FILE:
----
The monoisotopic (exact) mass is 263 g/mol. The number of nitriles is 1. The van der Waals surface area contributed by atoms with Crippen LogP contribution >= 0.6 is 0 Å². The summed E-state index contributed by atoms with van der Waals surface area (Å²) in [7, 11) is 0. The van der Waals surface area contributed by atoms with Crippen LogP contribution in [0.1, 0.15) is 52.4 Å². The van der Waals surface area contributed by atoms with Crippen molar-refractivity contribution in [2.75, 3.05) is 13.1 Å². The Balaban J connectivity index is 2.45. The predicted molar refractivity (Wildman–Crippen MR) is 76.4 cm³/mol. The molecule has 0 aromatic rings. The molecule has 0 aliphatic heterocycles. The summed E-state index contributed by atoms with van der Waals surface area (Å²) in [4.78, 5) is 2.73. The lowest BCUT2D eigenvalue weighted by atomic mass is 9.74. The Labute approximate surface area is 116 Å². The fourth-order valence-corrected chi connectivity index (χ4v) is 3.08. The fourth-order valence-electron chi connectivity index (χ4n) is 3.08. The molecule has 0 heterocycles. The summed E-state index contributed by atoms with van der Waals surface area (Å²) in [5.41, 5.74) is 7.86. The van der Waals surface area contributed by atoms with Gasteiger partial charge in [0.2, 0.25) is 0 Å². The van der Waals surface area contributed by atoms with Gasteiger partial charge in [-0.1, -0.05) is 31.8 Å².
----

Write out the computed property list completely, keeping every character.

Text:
The monoisotopic (exact) mass is 263 g/mol. The number of nitriles is 1. The van der Waals surface area contributed by atoms with Crippen LogP contribution >= 0.6 is 0 Å². The summed E-state index contributed by atoms with van der Waals surface area (Å²) in [7, 11) is 0. The van der Waals surface area contributed by atoms with Crippen LogP contribution in [0.1, 0.15) is 52.4 Å². The van der Waals surface area contributed by atoms with Crippen molar-refractivity contribution in [2.75, 3.05) is 13.1 Å². The Balaban J connectivity index is 2.45. The predicted molar refractivity (Wildman–Crippen MR) is 76.4 cm³/mol. The molecule has 0 aromatic rings. The molecule has 0 aliphatic heterocycles. The summed E-state index contributed by atoms with van der Waals surface area (Å²) in [4.78, 5) is 2.73. The lowest BCUT2D eigenvalue weighted by atomic mass is 9.74. The Labute approximate surface area is 116 Å². The fourth-order valence-corrected chi connectivity index (χ4v) is 3.08. The fourth-order valence-electron chi connectivity index (χ4n) is 3.08. The molecule has 0 heterocycles. The summed E-state index contributed by atoms with van der Waals surface area (Å²) in [5.41, 5.74) is 7.86. The van der Waals surface area contributed by atoms with Gasteiger partial charge in [0.2, 0.25) is 0 Å². The van der Waals surface area contributed by atoms with Gasteiger partial charge in [-0.1, -0.05) is 31.8 Å².